The Magazine

Sultan of Spin

The dishonesty of Saudi PR flack Adel al-Jubeir.

Dec 16, 2002, Vol. 8, No. 14 • By DAVID TELL, FOR THE EDITORS
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NEEDLESS TO SAY, everyone in Washington politics and journalism is accomplished and popular and physically attractive. But even here, there are some among us whom Allah has clearly singled out for special blessing. And Adel al-Jubeir is one of them. He's the 40-year-old "foreign policy adviser" to Crown Prince Abdullah, managing partner of Saud and Sons, the well-established and widely respected Middle Eastern tyranny. You can't buy al-Jubeir's kind of luck.

For one thing, he's never been made to work at the home office, where business practices are a little old-fashioned and people can get stoned to death for "sorcery," stuff like that. Which is fine, don't get us wrong, it's just that back in the Kingdom an ambitious young Saudi fellow feels a bit, you know, confined. Not so in bohemian Denton, Texas, where al-Jubeir was fortunate enough to spend his college years at North Texas State University, studying economics with a then-unknown professor named Dick Armey. And not so, next, here in Washington, where over the past twenty years al-Jubeir, playing all-purpose fixer for the Saudi embassy, has quietly racked up a list of triumphs that few NTSU alums--and even fewer Arabian peninsula princelings--would ever dare dream of.

Item the first: According to the New York Times, in his spare time al-Jubeir serves as "an occasional escort" to NBC White House correspondent Campbell Brown. When this happens, Ms. Brown not infrequently exposes her face and ankles to public view. And yet she is never imprisoned as an embarrassment to womanly virtue. Nobody even spits on her! Ask yourself: Would the same be true were al-Jubeir's boss, the Saudi ambassador, Prince Bandar bin Sultan, to take a comparable stroll through the streets of Riyadh with his wife, Princess Haifa al-Faisal? How do you say "No way, José" in Arabic?

Item the second, speaking of Princess Haifa: It's lately become news that she has a beautiful soul--such that she routinely gives away huge sums of money to perfect strangers. One such stranger, a year and a half ago, was a Saudi woman to whom the princess sent thousands of dollars in personal checks, for "medical treatment." Some part of which boodle then made its way, through a cut-out, into the hands of two men, also Saudi, who soon crashed a large airplane into a building called the Pentagon.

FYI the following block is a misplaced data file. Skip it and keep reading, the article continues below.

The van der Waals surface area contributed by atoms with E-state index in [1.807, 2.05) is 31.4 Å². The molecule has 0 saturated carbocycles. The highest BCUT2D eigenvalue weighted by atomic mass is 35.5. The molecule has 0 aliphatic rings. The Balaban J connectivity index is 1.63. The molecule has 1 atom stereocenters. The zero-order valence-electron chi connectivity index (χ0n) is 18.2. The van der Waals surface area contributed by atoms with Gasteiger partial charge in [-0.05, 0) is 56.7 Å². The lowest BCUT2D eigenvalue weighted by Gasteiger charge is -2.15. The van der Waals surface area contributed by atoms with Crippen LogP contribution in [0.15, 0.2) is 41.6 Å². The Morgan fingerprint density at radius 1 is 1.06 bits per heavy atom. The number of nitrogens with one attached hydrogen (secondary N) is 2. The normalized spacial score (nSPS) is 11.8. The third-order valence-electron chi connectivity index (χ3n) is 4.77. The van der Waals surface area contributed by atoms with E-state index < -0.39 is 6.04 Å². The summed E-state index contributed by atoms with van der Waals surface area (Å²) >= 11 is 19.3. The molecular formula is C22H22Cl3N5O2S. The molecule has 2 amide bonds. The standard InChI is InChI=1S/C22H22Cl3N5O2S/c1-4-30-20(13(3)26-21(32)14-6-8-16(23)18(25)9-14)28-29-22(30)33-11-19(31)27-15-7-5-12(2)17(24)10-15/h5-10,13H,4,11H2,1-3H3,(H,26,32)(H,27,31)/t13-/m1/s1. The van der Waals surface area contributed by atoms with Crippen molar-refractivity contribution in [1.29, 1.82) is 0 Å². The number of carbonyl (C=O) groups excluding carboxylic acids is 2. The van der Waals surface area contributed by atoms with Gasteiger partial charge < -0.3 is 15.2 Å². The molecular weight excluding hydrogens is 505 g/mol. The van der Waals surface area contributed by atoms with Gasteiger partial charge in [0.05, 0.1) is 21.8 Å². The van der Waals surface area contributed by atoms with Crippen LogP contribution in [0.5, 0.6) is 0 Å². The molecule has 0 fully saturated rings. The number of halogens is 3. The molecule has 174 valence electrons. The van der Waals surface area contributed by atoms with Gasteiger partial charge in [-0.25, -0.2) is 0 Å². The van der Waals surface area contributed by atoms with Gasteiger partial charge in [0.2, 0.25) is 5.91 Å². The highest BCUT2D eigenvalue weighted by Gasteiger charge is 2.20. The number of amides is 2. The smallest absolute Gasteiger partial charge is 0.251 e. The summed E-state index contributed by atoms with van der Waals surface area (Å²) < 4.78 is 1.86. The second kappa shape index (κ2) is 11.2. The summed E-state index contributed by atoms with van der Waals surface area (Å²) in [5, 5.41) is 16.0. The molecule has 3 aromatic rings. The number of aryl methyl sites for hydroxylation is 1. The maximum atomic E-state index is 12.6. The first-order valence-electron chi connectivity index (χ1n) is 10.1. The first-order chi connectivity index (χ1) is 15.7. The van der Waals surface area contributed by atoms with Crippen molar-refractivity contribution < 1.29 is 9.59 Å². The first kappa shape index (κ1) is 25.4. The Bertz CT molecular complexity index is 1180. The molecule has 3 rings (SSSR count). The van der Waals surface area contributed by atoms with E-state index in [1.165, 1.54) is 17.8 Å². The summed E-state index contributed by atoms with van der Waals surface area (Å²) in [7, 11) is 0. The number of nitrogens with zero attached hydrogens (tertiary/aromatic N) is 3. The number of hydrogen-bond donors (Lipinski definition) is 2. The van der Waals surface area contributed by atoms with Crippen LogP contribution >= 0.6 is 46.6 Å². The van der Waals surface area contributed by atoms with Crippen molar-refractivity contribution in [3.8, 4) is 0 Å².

An unfortunate coincidence, to be sure. Also a tad suspicious, you might think. Not to worry, though. Prince Bandar has asked Adel al-Jubeir to reassure his well-placed American friends that Princess Haifa's contribution to mass murder was "inadvertent"--and that Saudi Arabia, as much as any country on earth, remains a staunch American ally against terrorism. This reassurance al-Jubeir has now delivered, at an embassy press conference last Tuesday and during follow-up interviews with all the leading television personalities. Adel al-Jubeir is suddenly a star.

His reviews have been excellent. He is "dapper," "dashing," "polished," "earnest," "well-tailored," and "ultra-modern." He "beguiles." He is "the Sultan of Spin." And this is just the sober stuff, from the unimpeachably serious Post and Times.

The thing of it is, though--and this is the part that makes you think al-Jubeir leads a truly charmed existence: He's actually a lying sonofabitch.

No, we don't pretend to have proof that Princess Haifa deliberately helped pay for one of the September 11 hijackings. We doubt whether that kind of conclusive evidence will ever emerge, one way or the other. And we don't think it matters, either, because the already available evidence is plenty bad enough. What does it mean, after all, that Saudi Arabian royalty could be but two short steps removed from the bank accounts of suicide pilots who murdered nearly 200 U.S. government employees? Can anyone imagine having to ask such a question about the first political family of any other American "ally"?

Nor do we intend to waste ink pointing out how preposterous it is for al-Jubeir to insist that his country--home of bin Laden, and 15 of the 19 hijackers, and most of the Taliban detainees at Guantanamo, and all of official-export Wahhabi dogma that fevers such creatures in the first place--is free of blame for reactionary Islamic terrorism. Technically speaking, of course, this claim is a falsehood. But nobody could possibly be stupid enough to believe it, so we'll let it pass.

However. One thing al-Jubeir said at his press conference cannot be let go. This, first, because for sheer audacity it can hardly be topped. And, second, because this particular piece of "polished," "ultra-modern" mendacity likely sailed--completely unrecognized--right over the heads of even the most intelligent people who witnessed it. The controversy in question is not one a lot of people are familiar with. Which is a shame. The subject is important.